So, what was the problem with this Federation, Slade asked.  Apart from that one incident--pretty severe, granted, to order the destruction of cities merely because the planet didn't want to join the club, but often it is the details of things that mattered.  Hitler, after all, didn't want to be part of the League of Nations; that didn't mean World War II reflected badly on the allies.  Destroying cities, well that happened in war, at least as far as Slade knew.

Banson explained, in his all-too-technical vocabulary.  The Federation had started as exactly that, a collection of inhabited planets, human populations spread through this end of the galaxy, who met together to discuss how to deal with mutual problems such as space piracy.  Earth was the meeting place of this group, partly for sentimental reasons and partly because it was pretty much in the center of the three-dimensional expansion to the stars.  Since Earth hosted the meetings, the Earth ambassador assumed the chair at meetings without objection.  And for decades this continued.

The Federation in those days did wonderful things.  It established trade agreements, organized disaster relief, settled many disputes.  But in the real issues that had brought it together, it proved powerless.  Space piracy continued to expand, and no one had the resources to prevent it.  Some planets, it was believed, actually supported and benefited from these activities, but because of individual planetary sovereignty there was little which could be done about it.

In 2317 that changed.  An agreement was reached which gave the Federation full authority over all interplanetary and interstellar space, and authority to pursue violators of interstellar law into planetary jurisdictions where they could arrest not merely those who were directly engaged in space crimes but also those who supported them and benefited from them while remaining on the ground.  A smaller Council of Seven, led by the Chairman, was given executive control.  Taxes were assessed and a military raised and equipped; many of the taxes were collected in the form of equipment, stripping the planetary governments of their own now unnecessary space force militias.  But space crime, especially piracy, was reduced drastically within the decade, so the few complaints and objections faded.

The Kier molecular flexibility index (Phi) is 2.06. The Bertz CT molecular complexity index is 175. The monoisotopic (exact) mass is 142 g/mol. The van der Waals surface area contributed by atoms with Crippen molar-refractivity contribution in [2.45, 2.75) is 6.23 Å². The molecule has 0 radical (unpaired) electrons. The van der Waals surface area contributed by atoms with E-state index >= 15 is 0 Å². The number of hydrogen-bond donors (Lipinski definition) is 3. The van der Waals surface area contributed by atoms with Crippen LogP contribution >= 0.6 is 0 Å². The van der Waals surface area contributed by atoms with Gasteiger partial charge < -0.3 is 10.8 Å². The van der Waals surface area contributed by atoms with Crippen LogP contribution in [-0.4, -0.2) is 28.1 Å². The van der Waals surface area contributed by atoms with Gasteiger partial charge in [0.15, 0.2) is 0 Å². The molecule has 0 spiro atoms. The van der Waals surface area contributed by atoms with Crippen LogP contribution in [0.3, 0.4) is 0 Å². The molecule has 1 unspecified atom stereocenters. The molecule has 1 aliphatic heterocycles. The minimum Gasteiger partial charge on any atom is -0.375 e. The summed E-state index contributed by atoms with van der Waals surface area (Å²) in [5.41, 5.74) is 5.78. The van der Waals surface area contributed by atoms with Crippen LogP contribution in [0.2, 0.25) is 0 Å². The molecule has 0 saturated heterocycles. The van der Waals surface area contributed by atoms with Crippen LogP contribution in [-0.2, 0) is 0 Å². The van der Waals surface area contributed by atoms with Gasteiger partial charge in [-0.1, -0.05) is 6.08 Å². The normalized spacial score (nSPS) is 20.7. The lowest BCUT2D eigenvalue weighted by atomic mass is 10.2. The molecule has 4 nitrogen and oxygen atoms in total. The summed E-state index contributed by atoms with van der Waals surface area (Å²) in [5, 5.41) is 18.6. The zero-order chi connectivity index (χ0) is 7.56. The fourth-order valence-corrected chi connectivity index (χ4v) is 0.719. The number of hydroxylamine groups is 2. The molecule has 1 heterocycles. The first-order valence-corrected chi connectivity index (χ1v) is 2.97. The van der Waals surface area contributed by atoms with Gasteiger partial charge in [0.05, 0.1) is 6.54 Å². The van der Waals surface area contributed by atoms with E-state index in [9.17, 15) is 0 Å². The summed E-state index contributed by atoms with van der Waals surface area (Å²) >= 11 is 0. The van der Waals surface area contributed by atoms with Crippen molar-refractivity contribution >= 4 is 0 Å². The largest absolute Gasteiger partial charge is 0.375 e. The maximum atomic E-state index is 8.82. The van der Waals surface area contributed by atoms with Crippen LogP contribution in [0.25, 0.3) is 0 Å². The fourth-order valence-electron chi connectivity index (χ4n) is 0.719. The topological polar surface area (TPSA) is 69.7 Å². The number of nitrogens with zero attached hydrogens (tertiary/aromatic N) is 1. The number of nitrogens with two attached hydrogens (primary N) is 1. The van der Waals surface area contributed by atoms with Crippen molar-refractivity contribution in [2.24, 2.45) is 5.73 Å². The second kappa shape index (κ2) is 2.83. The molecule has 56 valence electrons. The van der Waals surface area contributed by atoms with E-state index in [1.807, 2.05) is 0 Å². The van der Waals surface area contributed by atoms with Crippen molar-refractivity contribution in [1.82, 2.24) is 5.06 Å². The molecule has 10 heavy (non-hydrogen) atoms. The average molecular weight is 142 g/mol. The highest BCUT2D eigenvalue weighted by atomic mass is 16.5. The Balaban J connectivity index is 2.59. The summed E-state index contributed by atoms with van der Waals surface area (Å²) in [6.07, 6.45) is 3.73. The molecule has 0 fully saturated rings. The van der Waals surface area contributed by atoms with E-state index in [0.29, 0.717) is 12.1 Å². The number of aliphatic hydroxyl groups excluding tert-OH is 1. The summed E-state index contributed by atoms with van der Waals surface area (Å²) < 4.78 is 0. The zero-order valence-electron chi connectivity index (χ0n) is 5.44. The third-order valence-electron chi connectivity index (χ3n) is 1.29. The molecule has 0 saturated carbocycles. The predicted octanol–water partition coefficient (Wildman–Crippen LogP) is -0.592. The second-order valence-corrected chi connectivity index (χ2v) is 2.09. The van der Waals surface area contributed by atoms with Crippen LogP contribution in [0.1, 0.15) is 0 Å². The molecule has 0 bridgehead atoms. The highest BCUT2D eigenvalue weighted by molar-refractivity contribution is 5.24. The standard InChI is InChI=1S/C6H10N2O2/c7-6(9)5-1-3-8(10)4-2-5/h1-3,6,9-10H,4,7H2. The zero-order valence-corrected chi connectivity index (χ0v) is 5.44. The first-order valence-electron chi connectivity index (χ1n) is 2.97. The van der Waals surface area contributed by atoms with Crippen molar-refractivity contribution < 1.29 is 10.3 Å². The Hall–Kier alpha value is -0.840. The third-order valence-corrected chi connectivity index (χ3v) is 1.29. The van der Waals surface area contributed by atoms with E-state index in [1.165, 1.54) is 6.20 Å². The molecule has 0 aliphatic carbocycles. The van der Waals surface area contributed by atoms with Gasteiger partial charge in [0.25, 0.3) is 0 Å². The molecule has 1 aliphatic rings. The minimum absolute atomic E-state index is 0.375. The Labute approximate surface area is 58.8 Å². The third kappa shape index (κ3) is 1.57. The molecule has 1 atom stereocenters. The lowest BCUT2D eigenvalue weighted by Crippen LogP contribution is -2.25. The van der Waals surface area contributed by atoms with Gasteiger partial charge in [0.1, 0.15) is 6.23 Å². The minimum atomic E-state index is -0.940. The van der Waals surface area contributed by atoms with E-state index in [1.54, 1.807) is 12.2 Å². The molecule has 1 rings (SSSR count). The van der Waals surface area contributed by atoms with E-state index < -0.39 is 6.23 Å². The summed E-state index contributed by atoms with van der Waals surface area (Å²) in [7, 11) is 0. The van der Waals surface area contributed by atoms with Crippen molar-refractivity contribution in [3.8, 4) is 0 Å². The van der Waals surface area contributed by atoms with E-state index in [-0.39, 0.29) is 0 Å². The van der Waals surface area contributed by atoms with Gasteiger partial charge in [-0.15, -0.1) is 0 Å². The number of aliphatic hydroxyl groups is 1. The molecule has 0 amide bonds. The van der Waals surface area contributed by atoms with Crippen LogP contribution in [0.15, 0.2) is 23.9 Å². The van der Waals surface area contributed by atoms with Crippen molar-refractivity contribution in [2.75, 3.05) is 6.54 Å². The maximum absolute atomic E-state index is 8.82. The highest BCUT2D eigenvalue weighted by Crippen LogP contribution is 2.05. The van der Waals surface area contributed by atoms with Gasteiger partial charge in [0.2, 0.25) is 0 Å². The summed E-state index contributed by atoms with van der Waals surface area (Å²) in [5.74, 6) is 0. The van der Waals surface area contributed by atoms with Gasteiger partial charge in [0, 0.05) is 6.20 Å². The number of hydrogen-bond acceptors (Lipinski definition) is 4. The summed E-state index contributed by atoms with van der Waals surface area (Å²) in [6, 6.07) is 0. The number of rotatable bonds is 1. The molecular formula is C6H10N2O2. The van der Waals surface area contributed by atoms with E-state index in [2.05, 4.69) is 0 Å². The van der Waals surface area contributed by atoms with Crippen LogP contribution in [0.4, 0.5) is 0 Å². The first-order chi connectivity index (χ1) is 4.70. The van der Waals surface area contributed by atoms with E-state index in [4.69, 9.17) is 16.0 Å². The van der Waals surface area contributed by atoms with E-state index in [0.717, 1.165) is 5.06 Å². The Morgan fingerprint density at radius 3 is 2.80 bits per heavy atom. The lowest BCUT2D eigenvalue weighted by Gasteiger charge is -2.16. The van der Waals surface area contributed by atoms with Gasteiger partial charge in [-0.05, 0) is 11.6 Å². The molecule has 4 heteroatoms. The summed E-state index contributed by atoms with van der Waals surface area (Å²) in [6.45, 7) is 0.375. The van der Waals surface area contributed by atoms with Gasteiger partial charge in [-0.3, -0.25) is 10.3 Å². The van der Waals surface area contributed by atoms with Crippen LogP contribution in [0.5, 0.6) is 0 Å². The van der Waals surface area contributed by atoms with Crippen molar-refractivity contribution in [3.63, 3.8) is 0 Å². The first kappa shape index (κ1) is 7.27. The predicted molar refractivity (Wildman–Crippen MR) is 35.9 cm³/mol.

But the power of the committee grew; and so did the list of activities which were considered "space crime".  It regulated and taxed interplanetary trade, established customs offices on all member planets, took control of communications and other satellites, and disbanded the remaining military units as conflicting with its jurisdiction.  It then created a unified law and justice system, claiming that for interplanetary commerce to be successful, laws, procedures, and rights had to be consistent throughout the galaxy so citizens traveling between planets would not be arrested for conduct which was perfectly legal on their own planet.  Administrative government burgeoned as law enforcement became part of the Federation mandate, and soon there was only one nation stretched across many planets.

Centralization and regulation increased.  The chairman today was the most powerful ruler to have controlled humanity in its known history.  No one was allowed to dissent, to object, to suggest that anything should be other than it was, other than what the Committee decided.  Planetary rulers had either toed the line or been arrested and replaced by Federation governors.

And there were many people who wanted to put an end to it.  The crew of Destiny was becoming an emblem of that struggle, and a leader in it.

Slade had landed on the rebel side of a civil war.

Next chapter:  Chapter 71:  Hastings 25
Table of Contents

There is a behind-the-writings look at the thoughts, influences, and ideas of this chapter, along with five other sequential chapters of the novel, in mark Joseph "young" web log entry #47:  Character Routines.  Given a moment, this link should take you directly to the section relevant to this chapter.